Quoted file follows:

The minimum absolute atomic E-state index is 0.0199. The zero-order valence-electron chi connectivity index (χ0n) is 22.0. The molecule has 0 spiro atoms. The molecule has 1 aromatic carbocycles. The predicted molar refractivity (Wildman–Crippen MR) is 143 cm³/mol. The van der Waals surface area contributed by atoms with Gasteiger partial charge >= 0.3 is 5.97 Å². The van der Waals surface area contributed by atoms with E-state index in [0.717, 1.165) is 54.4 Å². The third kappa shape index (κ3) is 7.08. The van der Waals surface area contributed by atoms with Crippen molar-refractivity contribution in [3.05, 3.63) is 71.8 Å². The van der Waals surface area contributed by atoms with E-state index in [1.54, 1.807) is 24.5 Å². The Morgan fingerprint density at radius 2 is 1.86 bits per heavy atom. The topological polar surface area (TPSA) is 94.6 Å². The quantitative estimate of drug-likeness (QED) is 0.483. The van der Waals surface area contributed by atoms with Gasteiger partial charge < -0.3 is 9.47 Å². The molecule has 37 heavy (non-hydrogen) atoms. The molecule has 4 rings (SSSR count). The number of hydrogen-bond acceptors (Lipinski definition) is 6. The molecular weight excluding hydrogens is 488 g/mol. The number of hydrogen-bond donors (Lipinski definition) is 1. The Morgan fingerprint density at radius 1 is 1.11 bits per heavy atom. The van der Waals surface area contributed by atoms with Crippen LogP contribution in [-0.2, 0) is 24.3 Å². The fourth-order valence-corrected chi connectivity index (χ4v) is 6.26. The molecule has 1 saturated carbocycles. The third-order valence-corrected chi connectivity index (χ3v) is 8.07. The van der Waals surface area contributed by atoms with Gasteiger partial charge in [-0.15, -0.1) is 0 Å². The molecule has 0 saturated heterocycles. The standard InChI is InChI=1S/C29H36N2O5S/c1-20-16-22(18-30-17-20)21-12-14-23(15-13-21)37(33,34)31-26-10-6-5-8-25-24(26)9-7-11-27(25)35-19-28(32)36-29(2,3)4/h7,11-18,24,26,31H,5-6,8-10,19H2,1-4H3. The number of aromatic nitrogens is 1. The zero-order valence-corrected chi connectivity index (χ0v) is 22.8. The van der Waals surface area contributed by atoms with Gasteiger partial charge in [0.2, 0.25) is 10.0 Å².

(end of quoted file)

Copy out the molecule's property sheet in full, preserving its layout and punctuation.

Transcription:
The minimum absolute atomic E-state index is 0.0199. The zero-order valence-electron chi connectivity index (χ0n) is 22.0. The molecule has 0 spiro atoms. The molecule has 1 aromatic carbocycles. The predicted molar refractivity (Wildman–Crippen MR) is 143 cm³/mol. The van der Waals surface area contributed by atoms with Gasteiger partial charge >= 0.3 is 5.97 Å². The van der Waals surface area contributed by atoms with E-state index in [0.717, 1.165) is 54.4 Å². The third kappa shape index (κ3) is 7.08. The van der Waals surface area contributed by atoms with Crippen molar-refractivity contribution in [3.05, 3.63) is 71.8 Å². The van der Waals surface area contributed by atoms with E-state index in [1.54, 1.807) is 24.5 Å². The Morgan fingerprint density at radius 2 is 1.86 bits per heavy atom. The topological polar surface area (TPSA) is 94.6 Å². The quantitative estimate of drug-likeness (QED) is 0.483. The van der Waals surface area contributed by atoms with Gasteiger partial charge < -0.3 is 9.47 Å². The molecule has 37 heavy (non-hydrogen) atoms. The molecule has 4 rings (SSSR count). The number of hydrogen-bond acceptors (Lipinski definition) is 6. The molecular weight excluding hydrogens is 488 g/mol. The number of hydrogen-bond donors (Lipinski definition) is 1. The Morgan fingerprint density at radius 1 is 1.11 bits per heavy atom. The van der Waals surface area contributed by atoms with Crippen LogP contribution in [-0.2, 0) is 24.3 Å². The fourth-order valence-corrected chi connectivity index (χ4v) is 6.26. The molecule has 1 saturated carbocycles. The third-order valence-corrected chi connectivity index (χ3v) is 8.07. The van der Waals surface area contributed by atoms with Gasteiger partial charge in [-0.15, -0.1) is 0 Å². The molecule has 0 saturated heterocycles. The standard InChI is InChI=1S/C29H36N2O5S/c1-20-16-22(18-30-17-20)21-12-14-23(15-13-21)37(33,34)31-26-10-6-5-8-25-24(26)9-7-11-27(25)35-19-28(32)36-29(2,3)4/h7,11-18,24,26,31H,5-6,8-10,19H2,1-4H3. The number of aromatic nitrogens is 1. The zero-order valence-corrected chi connectivity index (χ0v) is 22.8. The van der Waals surface area contributed by atoms with Gasteiger partial charge in [0.2, 0.25) is 10.0 Å².